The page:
Never mind what you're wearing

It's what you're reclining on that matters
General Election 2015: Chuka Umunna on the benefits of immigration, humility – and his leader Ed Miliband

Chuka Umunna: A virus of racism runs through Ukip

The shadow business secretary on the benefits of immigration, humility – and his leader Ed Miliband
Yemen crisis: This exotic war will soon become Europe's problem

Yemen's exotic war will soon affect Europe

Terrorism and boatloads of desperate migrants will be the outcome of the Saudi air campaign, says Patrick Cockburn
Marginal Streets project aims to document voters in the run-up to the General Election

Marginal Streets project documents voters

Independent photographers Joseph Fox and Orlando Gili are uploading two portraits of constituents to their website for each day of the campaign
Game of Thrones: Visit the real-life kingdom of Westeros to see where violent history ends and telly tourism begins

The real-life kingdom of Westeros

Is there something a little uncomfortable about Game of Thrones shooting in Northern Ireland?
How to survive a social-media mauling, by the tough women of Twitter

How to survive a Twitter mauling

Mary Beard, Caroline Criado-Perez, Louise Mensch, Bunny La Roche and Courtney Barrasford reveal how to trounce the trolls
Gallipoli centenary: At dawn, the young remember the young who perished in one of the First World War's bloodiest battles

At dawn, the young remember the young

A century ago, soldiers of the Empire – many no more than boys – spilt on to Gallipoli’s beaches. On this 100th Anzac Day, there are personal, poetic tributes to their sacrifice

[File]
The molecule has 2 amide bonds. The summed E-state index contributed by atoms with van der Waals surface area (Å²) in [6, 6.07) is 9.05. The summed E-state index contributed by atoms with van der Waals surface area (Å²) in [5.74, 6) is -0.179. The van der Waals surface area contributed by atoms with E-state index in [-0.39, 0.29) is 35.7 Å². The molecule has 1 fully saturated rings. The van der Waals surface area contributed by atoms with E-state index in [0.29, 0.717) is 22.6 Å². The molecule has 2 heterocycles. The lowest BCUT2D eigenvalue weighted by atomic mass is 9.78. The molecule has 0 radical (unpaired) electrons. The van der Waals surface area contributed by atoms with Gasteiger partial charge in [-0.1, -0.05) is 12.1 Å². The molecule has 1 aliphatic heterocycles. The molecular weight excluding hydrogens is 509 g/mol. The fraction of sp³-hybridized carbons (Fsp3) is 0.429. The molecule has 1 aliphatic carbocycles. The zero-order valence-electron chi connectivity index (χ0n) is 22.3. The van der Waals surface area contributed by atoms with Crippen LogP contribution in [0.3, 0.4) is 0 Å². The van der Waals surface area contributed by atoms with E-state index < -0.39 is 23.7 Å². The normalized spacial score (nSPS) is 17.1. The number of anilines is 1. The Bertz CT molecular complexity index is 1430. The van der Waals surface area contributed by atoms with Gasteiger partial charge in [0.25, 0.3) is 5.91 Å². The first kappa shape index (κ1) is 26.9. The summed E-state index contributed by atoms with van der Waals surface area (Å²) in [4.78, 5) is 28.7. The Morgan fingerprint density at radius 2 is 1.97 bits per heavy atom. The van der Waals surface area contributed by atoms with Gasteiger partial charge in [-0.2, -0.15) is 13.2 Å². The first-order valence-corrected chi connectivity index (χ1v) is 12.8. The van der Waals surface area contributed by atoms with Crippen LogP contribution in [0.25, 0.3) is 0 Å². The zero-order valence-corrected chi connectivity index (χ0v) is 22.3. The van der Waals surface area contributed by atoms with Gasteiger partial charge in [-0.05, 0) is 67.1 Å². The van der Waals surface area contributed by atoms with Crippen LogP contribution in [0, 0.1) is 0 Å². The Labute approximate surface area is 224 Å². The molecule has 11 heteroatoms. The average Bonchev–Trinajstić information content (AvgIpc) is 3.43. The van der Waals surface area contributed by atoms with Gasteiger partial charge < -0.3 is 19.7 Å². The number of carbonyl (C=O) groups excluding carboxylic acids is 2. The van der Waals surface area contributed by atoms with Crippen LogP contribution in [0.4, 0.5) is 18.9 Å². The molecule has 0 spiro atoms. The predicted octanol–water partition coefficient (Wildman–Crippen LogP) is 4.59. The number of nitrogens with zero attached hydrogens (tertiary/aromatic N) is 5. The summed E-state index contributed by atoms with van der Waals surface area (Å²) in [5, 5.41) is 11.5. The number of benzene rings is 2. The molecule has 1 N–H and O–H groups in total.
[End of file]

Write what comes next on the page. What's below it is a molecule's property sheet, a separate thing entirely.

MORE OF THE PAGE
Dissent is slowly building against the billions spent on presidential campaigns – even among politicians themselves

Follow the money as never before

Dissent is slowly building against the billions spent on presidential campaigns – even among politicians themselves, reports Rupert Cornwell
Samuel West interview: The actor and director on austerity, unionisation, and not mentioning his famous parents

Samuel West interview

The actor and director on austerity, unionisation, and not mentioning his famous parents
General Election 2015: Imagine if the leading political parties were fashion labels

Imagine if the leading political parties were fashion labels

Fashion editor, Alexander Fury, on what the leaders' appearances tell us about them
Phumzile Mlambo-Ngcuka: Home can be the unsafest place for women

Phumzile Mlambo-Ngcuka: Home can be the unsafest place for women

The architect of the HeForShe movement and head of UN Women on the world's failure to combat domestic violence